Inspired by the social work and remarkable courage of Madeleine Lévy, the granddaughter of Captain Alfred Dreyfus, Gloria Goldreich’s haunting historical novel The Paris Children is centered in the French resistance.
The Dreyfus family, though they leave Paris under the threat of German occupation, French fascism, and the Vichy government, resolves to fight back. For Madeleine and a fellow resistance fighter, Claude, Liberté, égalité, fraternité is in their blood. The uncertain future prevents them from making promises to each other, though loyalty buoys them as they rescue children through the Jewish Scouts.
Goldreich draws a clandestine world of document forgeries, checkpoint evasions, sabotage, and handoffs, imbuing events with peril and thrill. Hearing loss adds to Madeleine’s challenges. Her heroism while working undercover as a Vichy employee is urgent, though she’s not immune to self-doubt, and her talented duplicity is recounted more than it’s enacted.
Claude’s extended absences highlight the pain of wartime romances. It’s a tender side story amid the Dreyfus household’s concerns. He’s capable, restrained, and a calming influence on Madeleine. Wider atrocities, which characters learn about through banned radio broadcasts, set the war’s grim timeline, while the main plot unfolds mission by mission. These reimagined resistance exploits highlight ordinary people’s powerful convictions, while the mistrust in towns where anyone might be a collaborator or informant is palpable.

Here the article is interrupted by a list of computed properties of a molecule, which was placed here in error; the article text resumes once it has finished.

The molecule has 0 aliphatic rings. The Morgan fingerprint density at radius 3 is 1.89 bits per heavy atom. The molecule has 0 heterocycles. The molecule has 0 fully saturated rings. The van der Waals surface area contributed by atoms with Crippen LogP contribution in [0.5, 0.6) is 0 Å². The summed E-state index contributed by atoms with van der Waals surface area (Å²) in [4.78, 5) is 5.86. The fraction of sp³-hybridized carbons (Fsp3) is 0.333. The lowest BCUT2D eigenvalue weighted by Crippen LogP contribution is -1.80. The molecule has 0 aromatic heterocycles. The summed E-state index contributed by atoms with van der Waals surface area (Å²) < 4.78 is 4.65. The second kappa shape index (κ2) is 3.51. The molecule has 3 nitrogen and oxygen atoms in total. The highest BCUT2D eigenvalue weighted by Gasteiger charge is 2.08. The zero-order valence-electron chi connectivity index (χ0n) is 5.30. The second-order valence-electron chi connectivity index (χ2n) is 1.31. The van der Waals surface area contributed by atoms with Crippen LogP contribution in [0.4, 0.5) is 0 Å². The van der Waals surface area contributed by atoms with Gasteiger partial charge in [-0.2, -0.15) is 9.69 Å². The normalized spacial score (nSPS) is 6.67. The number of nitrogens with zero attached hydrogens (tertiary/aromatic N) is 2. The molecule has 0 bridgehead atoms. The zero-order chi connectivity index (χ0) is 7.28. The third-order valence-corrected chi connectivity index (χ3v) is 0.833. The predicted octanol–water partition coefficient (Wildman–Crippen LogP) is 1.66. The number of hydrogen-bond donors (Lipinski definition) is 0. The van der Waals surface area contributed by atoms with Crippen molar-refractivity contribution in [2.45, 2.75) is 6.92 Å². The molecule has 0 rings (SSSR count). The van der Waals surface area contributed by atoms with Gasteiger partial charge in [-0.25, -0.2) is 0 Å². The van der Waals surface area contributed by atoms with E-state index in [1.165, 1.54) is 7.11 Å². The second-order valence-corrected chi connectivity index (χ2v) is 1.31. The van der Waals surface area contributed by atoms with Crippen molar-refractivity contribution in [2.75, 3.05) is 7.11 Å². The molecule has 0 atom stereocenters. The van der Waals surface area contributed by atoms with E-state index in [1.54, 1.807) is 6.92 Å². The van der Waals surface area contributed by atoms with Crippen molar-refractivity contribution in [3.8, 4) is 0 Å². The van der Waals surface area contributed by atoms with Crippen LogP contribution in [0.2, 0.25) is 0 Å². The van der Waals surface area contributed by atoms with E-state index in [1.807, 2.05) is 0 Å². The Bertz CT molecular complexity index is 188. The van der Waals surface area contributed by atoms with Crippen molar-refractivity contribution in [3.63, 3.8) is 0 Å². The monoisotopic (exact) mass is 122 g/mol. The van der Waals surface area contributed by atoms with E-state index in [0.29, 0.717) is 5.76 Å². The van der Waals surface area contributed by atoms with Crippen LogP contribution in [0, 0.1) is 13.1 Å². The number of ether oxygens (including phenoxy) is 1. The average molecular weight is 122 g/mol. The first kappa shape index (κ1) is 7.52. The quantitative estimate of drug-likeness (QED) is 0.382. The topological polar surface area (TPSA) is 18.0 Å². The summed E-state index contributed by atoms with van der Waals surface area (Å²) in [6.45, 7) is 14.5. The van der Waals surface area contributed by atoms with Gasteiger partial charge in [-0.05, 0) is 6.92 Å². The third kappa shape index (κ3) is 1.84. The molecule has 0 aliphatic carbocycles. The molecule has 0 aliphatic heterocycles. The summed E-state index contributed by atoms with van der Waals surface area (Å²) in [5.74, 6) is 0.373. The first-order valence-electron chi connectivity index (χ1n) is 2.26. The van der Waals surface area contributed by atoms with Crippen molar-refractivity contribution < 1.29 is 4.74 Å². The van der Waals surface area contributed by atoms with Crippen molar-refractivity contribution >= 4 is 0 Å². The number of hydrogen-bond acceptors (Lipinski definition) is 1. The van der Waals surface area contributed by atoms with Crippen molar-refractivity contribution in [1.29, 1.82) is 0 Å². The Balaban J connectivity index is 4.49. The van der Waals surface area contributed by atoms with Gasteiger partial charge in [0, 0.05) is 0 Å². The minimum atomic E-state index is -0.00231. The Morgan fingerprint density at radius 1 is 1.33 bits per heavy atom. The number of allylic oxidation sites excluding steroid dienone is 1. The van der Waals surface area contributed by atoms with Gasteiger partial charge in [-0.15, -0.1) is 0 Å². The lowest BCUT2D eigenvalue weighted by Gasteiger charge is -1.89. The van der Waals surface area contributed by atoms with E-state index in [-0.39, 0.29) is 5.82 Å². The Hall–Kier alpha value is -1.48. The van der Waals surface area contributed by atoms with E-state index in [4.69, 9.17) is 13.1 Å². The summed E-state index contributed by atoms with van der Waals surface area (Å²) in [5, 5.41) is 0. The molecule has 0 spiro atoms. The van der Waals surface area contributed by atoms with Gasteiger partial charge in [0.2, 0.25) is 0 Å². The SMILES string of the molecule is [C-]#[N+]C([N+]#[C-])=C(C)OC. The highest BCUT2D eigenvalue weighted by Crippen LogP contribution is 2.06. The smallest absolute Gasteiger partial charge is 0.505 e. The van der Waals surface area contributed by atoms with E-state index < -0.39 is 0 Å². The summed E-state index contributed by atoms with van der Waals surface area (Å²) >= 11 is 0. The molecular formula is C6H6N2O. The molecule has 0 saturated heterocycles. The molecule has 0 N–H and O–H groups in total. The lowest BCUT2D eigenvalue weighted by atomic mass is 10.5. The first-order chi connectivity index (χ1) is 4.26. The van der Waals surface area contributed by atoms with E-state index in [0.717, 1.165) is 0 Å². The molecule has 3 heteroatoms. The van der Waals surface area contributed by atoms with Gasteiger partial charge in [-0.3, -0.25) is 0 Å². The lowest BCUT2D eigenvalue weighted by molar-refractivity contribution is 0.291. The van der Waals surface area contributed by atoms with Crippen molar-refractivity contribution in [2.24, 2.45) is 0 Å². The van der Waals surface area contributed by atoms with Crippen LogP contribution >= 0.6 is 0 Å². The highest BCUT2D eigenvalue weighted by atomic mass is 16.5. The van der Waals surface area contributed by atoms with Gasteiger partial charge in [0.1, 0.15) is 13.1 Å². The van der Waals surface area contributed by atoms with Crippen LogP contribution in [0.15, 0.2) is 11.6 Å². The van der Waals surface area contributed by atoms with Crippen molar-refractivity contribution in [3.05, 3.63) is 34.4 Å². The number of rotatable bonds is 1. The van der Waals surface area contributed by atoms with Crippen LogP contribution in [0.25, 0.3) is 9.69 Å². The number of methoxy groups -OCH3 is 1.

Incongruous poetic language, including descriptions of candles that drip “waxen tears” and sentimental reflections on hope, heightens the already unthinkable situation. The fictional Madeleine’s thoughts come across as more fragile than her actions suggest; her characterization is spare.
Unrelenting danger features into this empathetic, admiring tribute to a wartime heroine. The Paris Children searches for hidden acts of grace amid World War II.
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